The European Parliament gave the ‘green light’ to the accession of Croatia to the European Union – but with several caveats including one on gay, lesbian and transgender rights.
MEPs adopted the accession a resolution by a 564 to 38 margin. It clears the way for Croatia to become the 28th member country of the European Union, possible as early as July 2013.
Among the caveats, the text of the resolution calls on Croatia to combat homophobia and prevent homophobic violence. The Parliament’s call follows this year’s Pride march in Split, which was subject to violent attacks.
In the text adopted today, the European Parliament says it “is deeply concerned by the violence against participants in the LGBT pride march in Split on 11 June 2011 and the inability of the Croatian authorities to protect the participants”.
Additionally, the Parliament “urges the Croatian authorities fully to investigate and prosecute the crimes committed and to develop strategies for preventing similar incidents in the future”, and “calls on the Croatian authorities quickly to adopt and implement an action plan against homophobia”.
Commenting after the vote was Marije Cornelissen, a Dutch MEP and a member of the Intergroup. She was the author of the paragraph on LGBT rights and witnessed in person the problems at Split Pride last summer.
“Croatia will be welcome in the European Union in 2013, but until then – and once it has become a Member State – it will need to pay close attention to the rights of minorities,” she said.
Ms Cornelissen added: “During Split Pride earlier this year, local authorities were unable to protect me and other participants from violent demonstrators. I look forward to the day when Croatia, with the help of other European countries including the Netherlands, will adopt an action plan against homophobia and transphobia.”
Ulrike Lunacek MEP (Austria), co president of the European Parliament’s all-party ‘Intergroup’ on LGBT Rights said: “The European Parliament has consistently called for the protection of lesbian, gay, bisexual and transgender people in Europe, including in the Western Balkans.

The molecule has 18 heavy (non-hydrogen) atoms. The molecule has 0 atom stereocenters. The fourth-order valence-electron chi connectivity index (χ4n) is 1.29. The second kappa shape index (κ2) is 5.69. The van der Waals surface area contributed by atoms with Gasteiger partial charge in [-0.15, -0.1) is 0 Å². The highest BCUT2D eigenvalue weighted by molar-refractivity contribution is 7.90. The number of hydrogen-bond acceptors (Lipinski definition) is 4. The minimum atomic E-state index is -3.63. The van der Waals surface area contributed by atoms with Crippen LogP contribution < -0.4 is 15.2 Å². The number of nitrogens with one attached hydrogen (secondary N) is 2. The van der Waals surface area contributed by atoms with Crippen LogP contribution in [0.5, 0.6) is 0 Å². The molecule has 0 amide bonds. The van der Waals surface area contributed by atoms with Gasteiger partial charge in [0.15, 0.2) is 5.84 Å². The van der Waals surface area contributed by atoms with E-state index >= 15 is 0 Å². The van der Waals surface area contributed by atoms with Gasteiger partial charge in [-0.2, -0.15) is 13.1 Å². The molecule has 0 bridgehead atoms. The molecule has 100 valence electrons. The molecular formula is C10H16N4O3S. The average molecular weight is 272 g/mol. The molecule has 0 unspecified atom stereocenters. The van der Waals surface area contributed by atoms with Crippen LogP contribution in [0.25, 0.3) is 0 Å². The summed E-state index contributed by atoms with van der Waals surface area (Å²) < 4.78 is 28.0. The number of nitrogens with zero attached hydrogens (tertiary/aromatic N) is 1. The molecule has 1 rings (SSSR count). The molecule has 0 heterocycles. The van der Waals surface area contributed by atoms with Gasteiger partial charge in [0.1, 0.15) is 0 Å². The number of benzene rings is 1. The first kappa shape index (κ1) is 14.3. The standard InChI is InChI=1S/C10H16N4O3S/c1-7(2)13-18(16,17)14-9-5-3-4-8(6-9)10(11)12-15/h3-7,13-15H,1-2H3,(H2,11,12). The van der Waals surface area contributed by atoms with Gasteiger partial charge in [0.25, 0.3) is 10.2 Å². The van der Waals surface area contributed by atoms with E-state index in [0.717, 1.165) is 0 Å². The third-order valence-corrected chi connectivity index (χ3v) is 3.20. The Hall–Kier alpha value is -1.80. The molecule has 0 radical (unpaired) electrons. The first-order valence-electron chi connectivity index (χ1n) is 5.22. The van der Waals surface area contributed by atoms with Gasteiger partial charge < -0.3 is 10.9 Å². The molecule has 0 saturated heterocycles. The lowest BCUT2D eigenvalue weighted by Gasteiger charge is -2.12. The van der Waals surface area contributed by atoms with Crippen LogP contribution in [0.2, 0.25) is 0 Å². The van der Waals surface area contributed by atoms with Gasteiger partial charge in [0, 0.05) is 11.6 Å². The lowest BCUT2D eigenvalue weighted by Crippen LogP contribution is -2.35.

“The work of some local and national authorities in Croatia is slowly leading to a better situation for everyone, but more is needed to ensure LGBT people can live free from fear and discrimination in South-Eastern Europe.”
MEPs greeted the accession decision with a standing ovation in the plenary chamber.
“Today is a good day for Croatia and the EU”, Parliament President Jerzy Buzek (Poland) Said after the vote. “The European Parliament had thrown its full weight behind Croatia’s EU accession. We have given a clear sign of the extent to which the EU wants Croatia.
“Croatians will soon be able to show their support for the EU through a referendum,” he emphasised.
The next step will be for Croatia and the EU Member States to sign the accession treaty at the 8-9 December European Council meeting, after which it can be ratified by all 27 Member States. Croatia is expected to join the EU on 1 July 2013.
MEPs emphasised that they will follow the pre-accession monitoring process and ask the Commission to keep Parliament abreast of the extent to which the Croatian authorities honour the commitments made in the negotiations.
While acknowledging Croatia’s preparedness for accession, MEPs invited Zagreb to tackle remaining challenges, especially concerning judicial reform and the fight against corruption and organised crime.
They urge Croatia to step up its efforts to prosecute war crimes, comply with all International Criminal Tribunal recommendations for the former Yugoslavia and encourage the return of war refugees, especially Serbs.